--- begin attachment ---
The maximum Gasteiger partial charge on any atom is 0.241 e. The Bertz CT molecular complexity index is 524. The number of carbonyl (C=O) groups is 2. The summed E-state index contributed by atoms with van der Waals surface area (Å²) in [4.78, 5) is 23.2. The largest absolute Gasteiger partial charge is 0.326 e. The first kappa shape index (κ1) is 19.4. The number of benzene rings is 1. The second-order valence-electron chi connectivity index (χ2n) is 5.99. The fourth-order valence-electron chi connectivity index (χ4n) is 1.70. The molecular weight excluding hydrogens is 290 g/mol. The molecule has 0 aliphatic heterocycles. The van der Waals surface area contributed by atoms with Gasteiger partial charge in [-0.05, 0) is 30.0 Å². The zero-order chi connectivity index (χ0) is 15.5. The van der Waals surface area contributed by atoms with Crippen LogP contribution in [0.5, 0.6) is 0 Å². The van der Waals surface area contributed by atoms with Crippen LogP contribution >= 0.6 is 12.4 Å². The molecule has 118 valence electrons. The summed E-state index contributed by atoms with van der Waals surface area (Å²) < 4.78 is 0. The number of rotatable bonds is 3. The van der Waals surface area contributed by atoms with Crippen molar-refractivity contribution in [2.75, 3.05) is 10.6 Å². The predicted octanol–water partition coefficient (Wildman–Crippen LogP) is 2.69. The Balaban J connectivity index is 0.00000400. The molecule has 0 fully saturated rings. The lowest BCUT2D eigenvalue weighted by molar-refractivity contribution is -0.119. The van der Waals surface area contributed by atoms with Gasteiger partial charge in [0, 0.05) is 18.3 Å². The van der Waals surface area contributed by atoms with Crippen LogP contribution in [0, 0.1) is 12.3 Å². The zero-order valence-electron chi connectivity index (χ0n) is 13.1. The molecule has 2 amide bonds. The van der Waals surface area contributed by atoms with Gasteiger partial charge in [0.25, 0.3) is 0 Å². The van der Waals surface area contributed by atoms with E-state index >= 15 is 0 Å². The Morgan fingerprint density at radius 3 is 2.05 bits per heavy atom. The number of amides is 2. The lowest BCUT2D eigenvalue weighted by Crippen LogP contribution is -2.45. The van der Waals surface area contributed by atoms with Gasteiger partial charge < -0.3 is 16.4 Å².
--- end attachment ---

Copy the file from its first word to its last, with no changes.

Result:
The maximum Gasteiger partial charge on any atom is 0.241 e. The Bertz CT molecular complexity index is 524. The number of carbonyl (C=O) groups is 2. The summed E-state index contributed by atoms with van der Waals surface area (Å²) in [4.78, 5) is 23.2. The largest absolute Gasteiger partial charge is 0.326 e. The first kappa shape index (κ1) is 19.4. The number of benzene rings is 1. The second-order valence-electron chi connectivity index (χ2n) is 5.99. The fourth-order valence-electron chi connectivity index (χ4n) is 1.70. The molecular weight excluding hydrogens is 290 g/mol. The molecule has 0 aliphatic heterocycles. The van der Waals surface area contributed by atoms with Gasteiger partial charge in [-0.05, 0) is 30.0 Å². The zero-order chi connectivity index (χ0) is 15.5. The van der Waals surface area contributed by atoms with Crippen LogP contribution in [0.5, 0.6) is 0 Å². The van der Waals surface area contributed by atoms with Crippen LogP contribution >= 0.6 is 12.4 Å². The molecule has 118 valence electrons. The summed E-state index contributed by atoms with van der Waals surface area (Å²) < 4.78 is 0. The number of rotatable bonds is 3. The van der Waals surface area contributed by atoms with Crippen molar-refractivity contribution in [2.75, 3.05) is 10.6 Å². The predicted octanol–water partition coefficient (Wildman–Crippen LogP) is 2.69. The Balaban J connectivity index is 0.00000400. The molecule has 0 fully saturated rings. The lowest BCUT2D eigenvalue weighted by molar-refractivity contribution is -0.119. The van der Waals surface area contributed by atoms with Gasteiger partial charge in [0, 0.05) is 18.3 Å². The van der Waals surface area contributed by atoms with Crippen LogP contribution in [0, 0.1) is 12.3 Å². The zero-order valence-electron chi connectivity index (χ0n) is 13.1. The molecule has 2 amide bonds. The van der Waals surface area contributed by atoms with Gasteiger partial charge in [0.25, 0.3) is 0 Å². The van der Waals surface area contributed by atoms with E-state index >= 15 is 0 Å². The Morgan fingerprint density at radius 3 is 2.05 bits per heavy atom. The number of amides is 2. The lowest BCUT2D eigenvalue weighted by Crippen LogP contribution is -2.45. The van der Waals surface area contributed by atoms with Gasteiger partial charge < -0.3 is 16.4 Å².